Should Burlington let noncitizens vote in local elections?
One Burlington city councilor is pushing to grant noncitizens the right to vote in the city's local elections.
Independent Councilor Adam Roof drafted a resolution calling for the expansion of voting rights that will be discussed at Monday's City Council meeting.
In a statement to WCAX, Roof wrote “The right to vote is more important now than ever before. All residents have the right, in my eyes, to participate in the local democratic process, and the highest level of participation in that process is being able to cast your vote. To that end, I am pushing to expand voting rights in Burlington to all residents of the city in order to lower the barrier to participation and build a more inclusive community. The city is in a position to look at this issue again and hopefully have a different outcome on the ballot in March.“
Roof makes the argument that everyone who lives in Burlington, regardless of citizenship status, is impacted by decisions made by the local government, therefore, they should have a say in what goes on in their city.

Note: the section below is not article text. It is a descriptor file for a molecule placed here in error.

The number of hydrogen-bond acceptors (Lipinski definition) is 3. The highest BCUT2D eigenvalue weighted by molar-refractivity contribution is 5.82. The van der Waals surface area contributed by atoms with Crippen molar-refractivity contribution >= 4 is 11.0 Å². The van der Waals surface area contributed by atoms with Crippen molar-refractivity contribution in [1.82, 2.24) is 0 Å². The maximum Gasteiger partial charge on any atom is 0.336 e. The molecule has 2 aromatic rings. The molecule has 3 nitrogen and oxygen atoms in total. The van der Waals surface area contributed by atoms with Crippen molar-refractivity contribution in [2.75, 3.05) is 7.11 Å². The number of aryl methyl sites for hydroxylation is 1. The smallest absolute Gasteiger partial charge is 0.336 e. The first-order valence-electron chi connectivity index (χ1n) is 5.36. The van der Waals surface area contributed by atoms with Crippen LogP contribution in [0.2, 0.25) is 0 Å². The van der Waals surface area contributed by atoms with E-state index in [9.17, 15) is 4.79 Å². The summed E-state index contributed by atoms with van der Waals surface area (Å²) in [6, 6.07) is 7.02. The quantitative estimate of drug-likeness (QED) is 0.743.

WCAX News asked people on Church Street what they think.
“I’m definitely of the opinion that noncitizens should totally be allowed to vote,” said Victor Curtis, a college student. “Just making sure that everyone has a voice no matter where you come from or your background.”
Ranjan Bangari Lokappa, who is not a citizen, agreed.
“Even though I am not a citizen, I live here and my opinion should be considered is what I believe,” he said.
Roof is pushing for the question to be added to the March 2020 ballot but it has to pass the council first, and not everyone is on board. Council President Kurt Wright says he will not be voting yes on the proposal. He believes the right to vote is reserved for American citizens.
“I think that’s important. I would not expect to move to another country and not become a citizen and expect to be voting in their elections,” Wright said. “We voted on this just a few years ago and the citizens of Burlington voted significantly against it so I’m not supportive of this proposal.”
If the proposal passes the City Council, the charter change would need approval from the Legislature. A similar measure passed by voters in Montpelier cleared the House last session but stalled in the Senate.
Gov. Phil Scott. R-Vermont, has said he is not sold on the idea, saying it might violate a state law that prevents any database of noncitizens.